The pension scheme deficits of the UK's top 350 public companies have widened further, according to the actuarial firm Mercer.
Rentokil plans to close its final salary pension scheme to all staff
The combined deficit of their pension funds rose from £75bn in 2004 to £93bn last year, Mercer said.
That was despite a rise in the value of the UK stock market, which boosted the assets of many schemes.
Mercer said the cost of paying pensions also rose because of lower returns on bonds and increased life expectancy.
"Favourable investment performance did little to dilute the value of pension scheme deficits in 2005," said Tim Keogh, worldwide partner at Mercer.
"Just as people have to pay more to trade up their house after a property boom, despite the value of their current home increasing, employers have to contribute larger cash sums to reduce their pension scheme deficits when all markets rise," he added.
The increased deficits calculated by Mercer highlight the continuing strain on company pension funds and the finances of the employers who run them.
The last decade has seen many private sector final-salary schemes close to new members.
Now there are fears that many employers will also start to move existing staff into less generous schemes which are cheaper to finance.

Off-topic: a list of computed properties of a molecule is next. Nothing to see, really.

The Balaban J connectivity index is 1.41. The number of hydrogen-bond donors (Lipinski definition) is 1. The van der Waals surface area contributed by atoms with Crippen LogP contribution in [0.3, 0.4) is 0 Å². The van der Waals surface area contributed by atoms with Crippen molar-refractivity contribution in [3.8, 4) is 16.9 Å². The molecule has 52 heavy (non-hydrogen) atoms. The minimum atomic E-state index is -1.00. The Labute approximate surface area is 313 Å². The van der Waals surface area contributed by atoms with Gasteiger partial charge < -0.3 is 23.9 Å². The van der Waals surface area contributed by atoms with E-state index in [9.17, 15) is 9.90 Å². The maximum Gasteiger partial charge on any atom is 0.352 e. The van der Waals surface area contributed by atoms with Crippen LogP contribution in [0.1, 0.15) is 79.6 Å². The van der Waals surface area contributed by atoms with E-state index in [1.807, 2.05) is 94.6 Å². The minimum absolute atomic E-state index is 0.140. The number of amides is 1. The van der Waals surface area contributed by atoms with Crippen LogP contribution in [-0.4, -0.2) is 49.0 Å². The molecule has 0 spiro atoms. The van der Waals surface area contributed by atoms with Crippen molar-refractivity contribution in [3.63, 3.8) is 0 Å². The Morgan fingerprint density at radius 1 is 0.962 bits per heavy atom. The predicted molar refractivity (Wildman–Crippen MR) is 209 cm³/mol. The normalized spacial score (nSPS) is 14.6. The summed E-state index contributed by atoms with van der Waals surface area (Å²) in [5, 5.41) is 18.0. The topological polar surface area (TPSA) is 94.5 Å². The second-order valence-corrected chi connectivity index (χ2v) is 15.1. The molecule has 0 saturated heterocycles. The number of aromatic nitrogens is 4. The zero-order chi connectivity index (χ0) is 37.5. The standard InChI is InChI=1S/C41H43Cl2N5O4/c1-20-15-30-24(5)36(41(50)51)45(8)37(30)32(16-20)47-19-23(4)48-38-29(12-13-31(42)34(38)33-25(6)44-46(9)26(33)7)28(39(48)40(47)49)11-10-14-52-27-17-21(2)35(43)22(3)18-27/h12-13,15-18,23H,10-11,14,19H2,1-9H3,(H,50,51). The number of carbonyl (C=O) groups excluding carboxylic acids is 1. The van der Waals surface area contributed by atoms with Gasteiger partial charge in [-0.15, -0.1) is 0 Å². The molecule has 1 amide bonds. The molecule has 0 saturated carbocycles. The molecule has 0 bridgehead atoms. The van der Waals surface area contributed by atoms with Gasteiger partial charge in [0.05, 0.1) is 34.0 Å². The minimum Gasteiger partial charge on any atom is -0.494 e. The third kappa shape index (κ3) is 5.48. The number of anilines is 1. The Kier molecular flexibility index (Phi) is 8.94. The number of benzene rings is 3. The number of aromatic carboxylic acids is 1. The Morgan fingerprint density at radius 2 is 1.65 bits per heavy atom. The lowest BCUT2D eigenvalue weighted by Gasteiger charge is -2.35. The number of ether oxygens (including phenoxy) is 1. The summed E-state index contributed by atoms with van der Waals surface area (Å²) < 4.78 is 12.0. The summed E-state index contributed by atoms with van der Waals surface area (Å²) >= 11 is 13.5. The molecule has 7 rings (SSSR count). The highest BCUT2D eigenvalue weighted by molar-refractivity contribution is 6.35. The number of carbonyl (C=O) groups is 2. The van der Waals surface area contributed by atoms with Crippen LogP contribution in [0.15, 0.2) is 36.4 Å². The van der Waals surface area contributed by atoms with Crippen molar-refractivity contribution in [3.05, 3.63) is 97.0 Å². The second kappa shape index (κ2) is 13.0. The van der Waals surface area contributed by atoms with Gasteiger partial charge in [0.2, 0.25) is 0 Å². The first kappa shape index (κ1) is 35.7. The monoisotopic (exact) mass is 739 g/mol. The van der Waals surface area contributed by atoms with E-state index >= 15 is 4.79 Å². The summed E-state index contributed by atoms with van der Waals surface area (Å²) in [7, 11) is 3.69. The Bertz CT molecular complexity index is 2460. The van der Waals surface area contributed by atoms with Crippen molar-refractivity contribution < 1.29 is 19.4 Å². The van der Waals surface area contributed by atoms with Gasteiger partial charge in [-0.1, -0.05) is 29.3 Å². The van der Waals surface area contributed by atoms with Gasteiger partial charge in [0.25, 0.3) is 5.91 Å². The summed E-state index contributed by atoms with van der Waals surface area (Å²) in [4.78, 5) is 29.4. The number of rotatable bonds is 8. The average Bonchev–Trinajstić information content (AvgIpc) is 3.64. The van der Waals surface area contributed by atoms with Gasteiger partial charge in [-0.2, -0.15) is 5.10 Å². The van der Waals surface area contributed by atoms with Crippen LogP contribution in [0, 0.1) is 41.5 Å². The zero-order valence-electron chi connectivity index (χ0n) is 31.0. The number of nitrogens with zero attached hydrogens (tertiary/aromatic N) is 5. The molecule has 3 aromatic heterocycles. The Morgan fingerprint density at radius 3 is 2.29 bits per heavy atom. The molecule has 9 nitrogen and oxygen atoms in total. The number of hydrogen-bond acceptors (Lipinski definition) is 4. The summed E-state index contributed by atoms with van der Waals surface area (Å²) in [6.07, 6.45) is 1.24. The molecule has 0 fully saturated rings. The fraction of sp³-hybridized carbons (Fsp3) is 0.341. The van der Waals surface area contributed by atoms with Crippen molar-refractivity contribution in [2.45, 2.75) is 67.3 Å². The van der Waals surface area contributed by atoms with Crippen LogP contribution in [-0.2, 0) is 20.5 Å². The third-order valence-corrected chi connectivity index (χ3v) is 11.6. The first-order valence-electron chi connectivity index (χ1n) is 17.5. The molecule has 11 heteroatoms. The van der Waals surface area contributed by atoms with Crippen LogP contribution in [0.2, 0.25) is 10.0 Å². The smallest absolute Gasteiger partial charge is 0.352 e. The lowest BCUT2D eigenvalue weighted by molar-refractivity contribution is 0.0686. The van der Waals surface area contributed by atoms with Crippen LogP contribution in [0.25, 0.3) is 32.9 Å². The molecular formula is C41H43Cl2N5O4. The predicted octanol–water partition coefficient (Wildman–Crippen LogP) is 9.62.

This week both the Co-operative Group and the retail conglomerate Arcadia outlined plans to save money by changing their pension schemes for current staff.
Last month, Rentokil became the first company in the FTSE 100 share index to say it wanted to close its final-salary scheme for all staff and not just new members.
The Pensions Regulator has made it clear that where deficits exist he expects pension fund trustees and employers to agree extra contributions to eradicate the deficit within 10 years.
The newly set-up Pension Protection Fund (PPF) will also impose an extra cost on pension funds. To finance the PPF the 8,000 private sector final-salary schemes it covers will have to pay nearly £600m in the next financial year.
Mercer said it suspected that in 2005 additional pension fund contributions by big firms were probably not much higher than the extra £5bn paid in during the previous year.
"Our experience suggests that many companies have waited to find out the cost of their PPF levy and the strength of the new funding regulations before they revise their contribution plans," said Mr Keogh.
"Despite some companies making substantial contributions in 2005, often to facilitate a major deal, we have yet to see the radical change in contribution strategy the Pensions Regulator is probably hoping for," he said.